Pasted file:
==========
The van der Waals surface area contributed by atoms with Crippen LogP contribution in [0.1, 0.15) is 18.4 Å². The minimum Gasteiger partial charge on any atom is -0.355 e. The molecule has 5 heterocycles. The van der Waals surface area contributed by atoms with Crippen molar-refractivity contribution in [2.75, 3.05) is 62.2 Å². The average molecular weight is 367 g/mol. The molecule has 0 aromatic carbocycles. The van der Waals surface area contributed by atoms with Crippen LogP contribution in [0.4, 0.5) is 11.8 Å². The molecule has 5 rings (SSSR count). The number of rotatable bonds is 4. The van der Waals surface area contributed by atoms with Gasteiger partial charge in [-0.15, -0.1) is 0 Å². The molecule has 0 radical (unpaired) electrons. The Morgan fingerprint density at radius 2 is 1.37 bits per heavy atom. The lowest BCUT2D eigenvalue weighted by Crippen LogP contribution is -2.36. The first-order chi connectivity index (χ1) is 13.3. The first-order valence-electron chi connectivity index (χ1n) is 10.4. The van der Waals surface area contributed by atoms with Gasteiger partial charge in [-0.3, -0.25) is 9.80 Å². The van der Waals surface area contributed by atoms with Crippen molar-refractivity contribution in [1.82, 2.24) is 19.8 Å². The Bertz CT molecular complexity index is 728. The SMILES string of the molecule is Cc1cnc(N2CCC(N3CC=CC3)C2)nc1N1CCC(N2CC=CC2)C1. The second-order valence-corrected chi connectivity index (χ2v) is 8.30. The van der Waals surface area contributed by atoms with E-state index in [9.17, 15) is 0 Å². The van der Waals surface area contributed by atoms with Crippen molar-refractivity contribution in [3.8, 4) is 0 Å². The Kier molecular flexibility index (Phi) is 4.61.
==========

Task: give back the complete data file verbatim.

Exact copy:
The van der Waals surface area contributed by atoms with Crippen LogP contribution in [0.1, 0.15) is 18.4 Å². The minimum Gasteiger partial charge on any atom is -0.355 e. The molecule has 5 heterocycles. The van der Waals surface area contributed by atoms with Crippen molar-refractivity contribution in [2.75, 3.05) is 62.2 Å². The average molecular weight is 367 g/mol. The molecule has 0 aromatic carbocycles. The van der Waals surface area contributed by atoms with Crippen LogP contribution in [0.4, 0.5) is 11.8 Å². The molecule has 5 rings (SSSR count). The number of rotatable bonds is 4. The van der Waals surface area contributed by atoms with Gasteiger partial charge in [-0.15, -0.1) is 0 Å². The molecule has 0 radical (unpaired) electrons. The Morgan fingerprint density at radius 2 is 1.37 bits per heavy atom. The lowest BCUT2D eigenvalue weighted by Crippen LogP contribution is -2.36. The first-order chi connectivity index (χ1) is 13.3. The first-order valence-electron chi connectivity index (χ1n) is 10.4. The van der Waals surface area contributed by atoms with Gasteiger partial charge in [-0.3, -0.25) is 9.80 Å². The van der Waals surface area contributed by atoms with Crippen molar-refractivity contribution in [1.82, 2.24) is 19.8 Å². The Bertz CT molecular complexity index is 728. The SMILES string of the molecule is Cc1cnc(N2CCC(N3CC=CC3)C2)nc1N1CCC(N2CC=CC2)C1. The second-order valence-corrected chi connectivity index (χ2v) is 8.30. The van der Waals surface area contributed by atoms with E-state index in [9.17, 15) is 0 Å². The van der Waals surface area contributed by atoms with Crippen molar-refractivity contribution in [3.8, 4) is 0 Å². The Kier molecular flexibility index (Phi) is 4.61.